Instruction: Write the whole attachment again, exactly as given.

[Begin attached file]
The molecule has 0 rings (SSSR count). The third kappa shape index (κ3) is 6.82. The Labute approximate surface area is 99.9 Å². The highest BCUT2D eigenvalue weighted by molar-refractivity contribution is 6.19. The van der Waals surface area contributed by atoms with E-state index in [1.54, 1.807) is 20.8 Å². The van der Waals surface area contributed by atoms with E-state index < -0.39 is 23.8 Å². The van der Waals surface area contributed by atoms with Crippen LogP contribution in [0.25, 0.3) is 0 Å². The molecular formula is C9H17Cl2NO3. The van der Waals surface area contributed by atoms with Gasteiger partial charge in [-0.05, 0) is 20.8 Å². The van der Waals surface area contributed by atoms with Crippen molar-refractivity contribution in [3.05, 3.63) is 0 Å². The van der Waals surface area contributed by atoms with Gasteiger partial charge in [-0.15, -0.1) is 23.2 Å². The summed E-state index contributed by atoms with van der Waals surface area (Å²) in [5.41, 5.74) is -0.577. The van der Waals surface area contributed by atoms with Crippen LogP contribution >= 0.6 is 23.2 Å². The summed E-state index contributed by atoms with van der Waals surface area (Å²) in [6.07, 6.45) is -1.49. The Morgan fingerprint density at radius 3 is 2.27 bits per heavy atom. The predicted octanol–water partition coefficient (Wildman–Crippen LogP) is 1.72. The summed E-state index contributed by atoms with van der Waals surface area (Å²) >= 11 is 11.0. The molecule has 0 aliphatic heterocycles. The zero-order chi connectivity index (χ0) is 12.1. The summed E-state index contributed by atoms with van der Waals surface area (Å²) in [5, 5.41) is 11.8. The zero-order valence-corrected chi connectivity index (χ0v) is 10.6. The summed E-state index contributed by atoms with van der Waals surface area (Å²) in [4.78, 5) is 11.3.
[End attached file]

The molecule has 0 rings (SSSR count). The third kappa shape index (κ3) is 6.82. The Labute approximate surface area is 99.9 Å². The highest BCUT2D eigenvalue weighted by molar-refractivity contribution is 6.19. The van der Waals surface area contributed by atoms with E-state index in [1.54, 1.807) is 20.8 Å². The van der Waals surface area contributed by atoms with E-state index < -0.39 is 23.8 Å². The van der Waals surface area contributed by atoms with Crippen LogP contribution in [0.25, 0.3) is 0 Å². The molecular formula is C9H17Cl2NO3. The van der Waals surface area contributed by atoms with Gasteiger partial charge in [-0.05, 0) is 20.8 Å². The van der Waals surface area contributed by atoms with Crippen molar-refractivity contribution in [3.05, 3.63) is 0 Å². The van der Waals surface area contributed by atoms with Gasteiger partial charge in [-0.15, -0.1) is 23.2 Å². The summed E-state index contributed by atoms with van der Waals surface area (Å²) in [5.41, 5.74) is -0.577. The van der Waals surface area contributed by atoms with Crippen LogP contribution >= 0.6 is 23.2 Å². The summed E-state index contributed by atoms with van der Waals surface area (Å²) in [6.07, 6.45) is -1.49. The Morgan fingerprint density at radius 3 is 2.27 bits per heavy atom. The predicted octanol–water partition coefficient (Wildman–Crippen LogP) is 1.72. The summed E-state index contributed by atoms with van der Waals surface area (Å²) >= 11 is 11.0. The molecule has 0 aliphatic heterocycles. The zero-order chi connectivity index (χ0) is 12.1. The summed E-state index contributed by atoms with van der Waals surface area (Å²) in [5, 5.41) is 11.8. The zero-order valence-corrected chi connectivity index (χ0v) is 10.6. The summed E-state index contributed by atoms with van der Waals surface area (Å²) in [4.78, 5) is 11.3.